After a while it began to feel natural and we stopped making excuses altogether. Like dog owners in wet climates we just came to tolerate and then expect a certain level of unpleasant aroma. We learned to avoid dragging it into problem areas, and how to dress it up so it blended into our surroundings. We bought it replica jerseys from our favorite football teams for fall weekends, a Santa cap for Christmas, and a bottle of bourbon for visits from the in-laws.

Its constant presence made me forget that this burden had replaced the promise of unselfish love. The idea that filled me with optimism and made me believe that together we would endure life’s greatest challenges vanished amid the energy it took to semi-animate our corpse.

One day, on a family car trip, I looked in the rearview mirror to see the cadaver sitting between our children. It was propped up in the middle seat, but kept falling against our daughter until her patience expired and she shoved it in the direction of our son. It startled him and he pushed it forward. It bounced off the passenger’s seat with such force that its head popped off and flew out the window. I was furious! How were we ever going to reattach the head and make it look normal again? It was already so shabby that the scarfs and sunglasses hardly disguised its threadbare appearance.

Finally it dawned on me, this nasty thing that my wife and I worked so hard to normalize was not normal and the whole family was carrying its burden. We were not teaching our children how to confront their problems or have a healthy relationship. We were modeling how to subjugate self-worth for the hollow ideals of comfort and conformity. My wife and I were not partners in life, or love; we were partners in avoidance and complacency.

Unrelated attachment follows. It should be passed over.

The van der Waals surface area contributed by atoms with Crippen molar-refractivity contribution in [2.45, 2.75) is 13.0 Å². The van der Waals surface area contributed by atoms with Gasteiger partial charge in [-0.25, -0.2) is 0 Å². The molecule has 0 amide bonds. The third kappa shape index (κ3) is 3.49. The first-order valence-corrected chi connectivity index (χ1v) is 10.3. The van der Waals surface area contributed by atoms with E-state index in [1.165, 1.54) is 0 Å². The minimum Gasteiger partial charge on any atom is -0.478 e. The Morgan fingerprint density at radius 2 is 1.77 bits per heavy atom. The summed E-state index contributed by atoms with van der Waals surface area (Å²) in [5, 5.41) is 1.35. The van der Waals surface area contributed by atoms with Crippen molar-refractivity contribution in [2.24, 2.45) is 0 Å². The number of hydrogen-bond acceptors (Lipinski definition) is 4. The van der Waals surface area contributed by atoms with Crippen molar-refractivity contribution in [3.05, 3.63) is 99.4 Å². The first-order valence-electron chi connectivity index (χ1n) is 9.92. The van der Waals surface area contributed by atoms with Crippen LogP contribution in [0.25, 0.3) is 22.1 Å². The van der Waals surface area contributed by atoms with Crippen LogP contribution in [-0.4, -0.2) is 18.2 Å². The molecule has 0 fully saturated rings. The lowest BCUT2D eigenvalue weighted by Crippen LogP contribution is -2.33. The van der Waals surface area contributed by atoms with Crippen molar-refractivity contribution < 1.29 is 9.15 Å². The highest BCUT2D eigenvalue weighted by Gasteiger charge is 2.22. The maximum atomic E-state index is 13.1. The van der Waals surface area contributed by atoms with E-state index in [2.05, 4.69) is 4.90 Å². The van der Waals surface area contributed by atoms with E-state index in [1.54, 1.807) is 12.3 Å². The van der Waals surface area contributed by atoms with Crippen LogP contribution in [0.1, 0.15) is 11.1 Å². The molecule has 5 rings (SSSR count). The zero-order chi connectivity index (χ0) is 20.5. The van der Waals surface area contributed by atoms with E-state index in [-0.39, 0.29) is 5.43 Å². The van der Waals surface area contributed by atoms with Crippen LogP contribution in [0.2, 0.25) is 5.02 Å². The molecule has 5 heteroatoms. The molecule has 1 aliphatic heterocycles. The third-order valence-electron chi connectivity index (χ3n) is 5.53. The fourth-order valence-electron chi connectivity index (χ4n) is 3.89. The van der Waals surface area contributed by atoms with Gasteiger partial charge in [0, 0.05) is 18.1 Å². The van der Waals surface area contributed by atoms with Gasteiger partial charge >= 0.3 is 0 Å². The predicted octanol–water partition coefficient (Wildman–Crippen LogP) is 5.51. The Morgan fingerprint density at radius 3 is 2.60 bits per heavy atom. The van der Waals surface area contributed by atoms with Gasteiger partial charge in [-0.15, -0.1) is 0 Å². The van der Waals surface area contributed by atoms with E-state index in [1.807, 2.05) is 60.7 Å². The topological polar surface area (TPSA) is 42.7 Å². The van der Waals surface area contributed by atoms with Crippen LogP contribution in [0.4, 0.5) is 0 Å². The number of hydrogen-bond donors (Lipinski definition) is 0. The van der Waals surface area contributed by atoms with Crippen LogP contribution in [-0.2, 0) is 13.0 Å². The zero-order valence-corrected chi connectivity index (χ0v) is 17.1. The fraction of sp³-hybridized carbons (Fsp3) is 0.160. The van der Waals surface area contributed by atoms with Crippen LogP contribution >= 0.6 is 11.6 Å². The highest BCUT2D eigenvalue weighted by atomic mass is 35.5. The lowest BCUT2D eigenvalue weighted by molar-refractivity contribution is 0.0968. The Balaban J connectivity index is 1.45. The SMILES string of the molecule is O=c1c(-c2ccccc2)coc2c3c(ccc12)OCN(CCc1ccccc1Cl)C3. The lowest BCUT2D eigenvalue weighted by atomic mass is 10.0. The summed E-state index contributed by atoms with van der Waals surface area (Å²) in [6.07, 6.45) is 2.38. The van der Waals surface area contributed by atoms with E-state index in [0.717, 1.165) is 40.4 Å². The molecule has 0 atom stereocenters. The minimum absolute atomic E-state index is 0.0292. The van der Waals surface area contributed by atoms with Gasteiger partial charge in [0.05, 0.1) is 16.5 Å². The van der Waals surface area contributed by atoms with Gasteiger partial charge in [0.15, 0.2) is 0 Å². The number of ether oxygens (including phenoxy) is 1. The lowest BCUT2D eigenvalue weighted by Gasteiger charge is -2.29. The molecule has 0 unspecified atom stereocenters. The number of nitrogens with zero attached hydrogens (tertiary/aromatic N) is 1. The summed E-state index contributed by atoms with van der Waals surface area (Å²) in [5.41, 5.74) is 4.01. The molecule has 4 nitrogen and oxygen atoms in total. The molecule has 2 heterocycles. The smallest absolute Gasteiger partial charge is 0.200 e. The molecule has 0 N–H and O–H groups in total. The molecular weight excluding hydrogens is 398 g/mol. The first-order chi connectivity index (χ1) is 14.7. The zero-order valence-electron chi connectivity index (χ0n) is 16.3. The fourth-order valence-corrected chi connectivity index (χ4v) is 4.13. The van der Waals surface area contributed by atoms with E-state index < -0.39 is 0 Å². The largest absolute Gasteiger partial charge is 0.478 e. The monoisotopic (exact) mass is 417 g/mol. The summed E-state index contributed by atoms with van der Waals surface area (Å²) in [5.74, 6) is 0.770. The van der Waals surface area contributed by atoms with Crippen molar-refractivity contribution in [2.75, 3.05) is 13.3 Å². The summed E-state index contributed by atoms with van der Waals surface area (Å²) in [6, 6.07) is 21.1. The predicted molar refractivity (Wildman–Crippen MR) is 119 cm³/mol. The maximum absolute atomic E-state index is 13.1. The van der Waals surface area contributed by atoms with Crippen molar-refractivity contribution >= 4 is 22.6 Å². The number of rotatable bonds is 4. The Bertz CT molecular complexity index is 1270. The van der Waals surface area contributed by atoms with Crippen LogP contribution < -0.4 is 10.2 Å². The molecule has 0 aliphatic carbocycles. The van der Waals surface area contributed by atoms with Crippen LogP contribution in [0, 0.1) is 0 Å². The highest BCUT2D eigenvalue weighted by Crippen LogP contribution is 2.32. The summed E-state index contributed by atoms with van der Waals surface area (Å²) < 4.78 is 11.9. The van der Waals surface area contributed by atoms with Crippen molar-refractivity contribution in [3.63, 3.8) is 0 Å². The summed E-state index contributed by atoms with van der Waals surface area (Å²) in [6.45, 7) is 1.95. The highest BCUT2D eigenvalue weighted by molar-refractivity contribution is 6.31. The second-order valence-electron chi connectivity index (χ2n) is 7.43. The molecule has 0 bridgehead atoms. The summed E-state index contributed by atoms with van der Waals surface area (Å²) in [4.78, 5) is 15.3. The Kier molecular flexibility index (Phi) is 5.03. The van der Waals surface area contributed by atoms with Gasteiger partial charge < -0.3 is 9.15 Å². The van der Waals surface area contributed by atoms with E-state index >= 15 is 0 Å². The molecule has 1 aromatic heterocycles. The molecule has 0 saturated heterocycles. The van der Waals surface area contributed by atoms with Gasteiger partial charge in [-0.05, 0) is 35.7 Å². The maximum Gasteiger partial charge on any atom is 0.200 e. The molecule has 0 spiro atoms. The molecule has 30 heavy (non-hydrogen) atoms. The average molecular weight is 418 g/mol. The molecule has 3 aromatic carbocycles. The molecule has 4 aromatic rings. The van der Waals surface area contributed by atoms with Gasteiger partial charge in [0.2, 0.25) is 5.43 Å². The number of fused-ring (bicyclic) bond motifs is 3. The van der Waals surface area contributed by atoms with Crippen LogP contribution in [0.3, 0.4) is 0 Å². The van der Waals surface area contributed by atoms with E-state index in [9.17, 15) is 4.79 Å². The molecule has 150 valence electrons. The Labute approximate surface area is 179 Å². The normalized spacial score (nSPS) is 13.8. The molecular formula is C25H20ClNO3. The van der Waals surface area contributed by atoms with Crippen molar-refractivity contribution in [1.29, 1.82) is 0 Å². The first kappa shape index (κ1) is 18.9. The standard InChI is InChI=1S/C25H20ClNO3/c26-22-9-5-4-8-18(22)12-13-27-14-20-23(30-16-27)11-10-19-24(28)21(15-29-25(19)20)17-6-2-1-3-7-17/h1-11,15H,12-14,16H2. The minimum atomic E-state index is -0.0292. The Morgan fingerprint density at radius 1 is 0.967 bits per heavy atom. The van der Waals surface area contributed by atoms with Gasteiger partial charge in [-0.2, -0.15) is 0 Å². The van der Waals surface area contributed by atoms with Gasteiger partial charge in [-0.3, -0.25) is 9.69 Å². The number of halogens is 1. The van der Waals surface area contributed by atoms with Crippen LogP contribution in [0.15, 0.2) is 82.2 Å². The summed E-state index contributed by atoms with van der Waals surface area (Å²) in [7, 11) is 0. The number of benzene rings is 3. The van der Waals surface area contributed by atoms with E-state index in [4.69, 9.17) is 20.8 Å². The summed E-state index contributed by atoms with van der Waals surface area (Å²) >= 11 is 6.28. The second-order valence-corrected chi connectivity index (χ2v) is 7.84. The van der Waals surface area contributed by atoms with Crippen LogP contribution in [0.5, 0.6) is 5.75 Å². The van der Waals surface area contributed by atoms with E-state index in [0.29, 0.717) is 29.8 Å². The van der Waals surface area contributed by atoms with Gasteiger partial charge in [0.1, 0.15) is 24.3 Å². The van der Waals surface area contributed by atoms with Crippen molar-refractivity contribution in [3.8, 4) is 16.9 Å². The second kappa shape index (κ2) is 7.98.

“Why did we think this was a good idea?” I finally asked.

“Driving instead of flying?” my wife responded.

It was time to say goodbye.

Because my wife and I had learned to respect our marriage corpse we were willing to give it proper sendoff. We spent that last weekend doing all of its favorite things. We laid in the sun, floated it down a lazy river, laid in the sun some more, and at night we laid on the ground and watched the stars.

The drive home was quiet. We didn’t tell the kids, but they knew. They were kind and careful with their words. They’re such good kids; they deserved an opportunity to see what life was like without having to drag around the causality of their parent’s failed hopes.

We made funeral arrangements. It was difficult and there were lots of tears, but there was also relief. There was a sense that we were doing the right thing. It was time to honor what our marriage had given us and let it die with dignity. Everything that comes into existence must also fade from existence. Our marriage’s lifespan was shorter than we foresaw, but that did not diminish its importance. Our marriage shaped every aspect of our lives and those of our children. It was born of good intentions and we remained dedicated that those intentions live on in how we raised our children.

Rest in peace, marriage corpse, rest in peace.



Kevin Myers